Do you find your day being broken up by interruptions, stopping you from getting on with your work?
Continuous improvement projects often fall foul of this. The day can become so inefficient through the constant stopping and starting that we only just seem to have enough time to get the 'day job' completed.
I was in a meeting last week where this same issue cropped up. It also cropped up today. It's nothing new, but it is still a pain in the rear!
So, let me share with you an approach that has worked for my clients - the 'Hour of Pain!'.
How it worksThis approach is for those of you that have colleagues in your business that have a similar issue. This only works if there are two, or more, of you that want to conquer the same problem.
Determine how much time you want to spend on your work / project / thinking and give your phone to the other person. For that time (typically an hour - hence the name) you are free to lock yourself away and get on with whatever it is that you need to do. When the hour is finished you get your phone back.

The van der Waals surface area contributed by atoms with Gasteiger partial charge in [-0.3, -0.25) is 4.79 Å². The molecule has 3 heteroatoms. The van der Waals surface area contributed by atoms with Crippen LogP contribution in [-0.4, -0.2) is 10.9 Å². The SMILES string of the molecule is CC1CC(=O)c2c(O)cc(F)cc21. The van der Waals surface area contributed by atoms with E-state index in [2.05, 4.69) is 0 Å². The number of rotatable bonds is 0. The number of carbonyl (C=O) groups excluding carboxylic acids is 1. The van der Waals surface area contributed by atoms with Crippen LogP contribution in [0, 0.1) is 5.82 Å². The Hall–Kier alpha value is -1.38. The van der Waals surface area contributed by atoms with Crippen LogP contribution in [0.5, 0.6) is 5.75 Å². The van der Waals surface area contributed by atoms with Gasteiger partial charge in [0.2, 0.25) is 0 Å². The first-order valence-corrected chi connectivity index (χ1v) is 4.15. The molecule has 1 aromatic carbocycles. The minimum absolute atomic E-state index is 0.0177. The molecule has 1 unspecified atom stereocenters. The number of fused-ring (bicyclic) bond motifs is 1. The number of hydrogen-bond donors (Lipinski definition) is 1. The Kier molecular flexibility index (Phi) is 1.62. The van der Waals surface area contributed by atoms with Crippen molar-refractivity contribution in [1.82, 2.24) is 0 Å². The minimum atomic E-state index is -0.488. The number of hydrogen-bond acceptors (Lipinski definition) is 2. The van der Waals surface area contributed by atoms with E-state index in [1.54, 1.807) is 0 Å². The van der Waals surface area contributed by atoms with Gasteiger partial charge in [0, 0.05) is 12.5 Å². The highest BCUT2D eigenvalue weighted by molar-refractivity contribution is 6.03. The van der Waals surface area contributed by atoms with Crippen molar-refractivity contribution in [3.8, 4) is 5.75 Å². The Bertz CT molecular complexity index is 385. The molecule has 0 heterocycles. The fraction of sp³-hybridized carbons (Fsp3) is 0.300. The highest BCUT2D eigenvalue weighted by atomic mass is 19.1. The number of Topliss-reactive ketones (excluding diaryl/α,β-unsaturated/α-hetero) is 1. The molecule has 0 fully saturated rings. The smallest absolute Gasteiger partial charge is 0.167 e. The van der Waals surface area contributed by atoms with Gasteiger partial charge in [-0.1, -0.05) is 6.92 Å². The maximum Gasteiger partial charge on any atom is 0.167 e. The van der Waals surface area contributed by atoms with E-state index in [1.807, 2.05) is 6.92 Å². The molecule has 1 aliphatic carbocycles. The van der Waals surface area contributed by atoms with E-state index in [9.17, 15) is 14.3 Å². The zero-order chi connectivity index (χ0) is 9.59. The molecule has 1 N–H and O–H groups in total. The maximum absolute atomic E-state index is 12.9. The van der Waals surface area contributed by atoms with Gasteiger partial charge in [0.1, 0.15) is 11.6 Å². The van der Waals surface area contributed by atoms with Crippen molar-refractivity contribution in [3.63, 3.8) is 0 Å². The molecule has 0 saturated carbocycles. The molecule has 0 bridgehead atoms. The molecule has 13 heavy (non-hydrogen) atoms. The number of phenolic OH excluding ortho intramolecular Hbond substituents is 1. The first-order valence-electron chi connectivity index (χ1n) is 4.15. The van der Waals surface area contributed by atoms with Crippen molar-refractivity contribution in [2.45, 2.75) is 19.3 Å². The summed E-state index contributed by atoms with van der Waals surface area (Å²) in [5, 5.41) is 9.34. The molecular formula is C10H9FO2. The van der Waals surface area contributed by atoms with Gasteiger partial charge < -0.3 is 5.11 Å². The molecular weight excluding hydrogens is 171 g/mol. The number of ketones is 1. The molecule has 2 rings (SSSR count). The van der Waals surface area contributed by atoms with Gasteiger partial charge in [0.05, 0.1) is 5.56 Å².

If this is a true partnership you then swap and take the other person's phone for the agreed length of time, hence subjecting yourself to the 'Hour of Pain'.
Is this really better?Some people wonder if this really is an improvement, as you are still at work for the same amount of time. The short answer is 'yes'.
This approach works because most people just won't get a bigger task started if they are inundated with people stopping by, or if the phone is constantly ringing / pinging.
A blocked out period of time can be used to great effect if you are disciplined enough to use it. Having a reciprocal agreement with one of your colleagues adds a little pressure - so if you don't use it properly you might find the agreement coming to an end.
I have seen projects that have been stalled for years reaching their conclusion in just a few weeks with this approach.
I have witnessed improvements that have been under people's noses become a reality within days, just by blocking out some time.
And, I have seen chronic complaints disappear overnight, because some time had finally been spent on the issue (just imagine all of the happy faces!).
This approach can work, if you can find someone to share the 'Hour of Pain' with, and figure out an arrangement.
Can you apply this idea into your business?
About the author Giles Johnston is a Chartered Engineer who specialises in helping businesses to grow and improve through better business processes. Giles is also the author of Business Process Re-Engineering and creator of the 'Making It Happen' continuous improvement toolkit.
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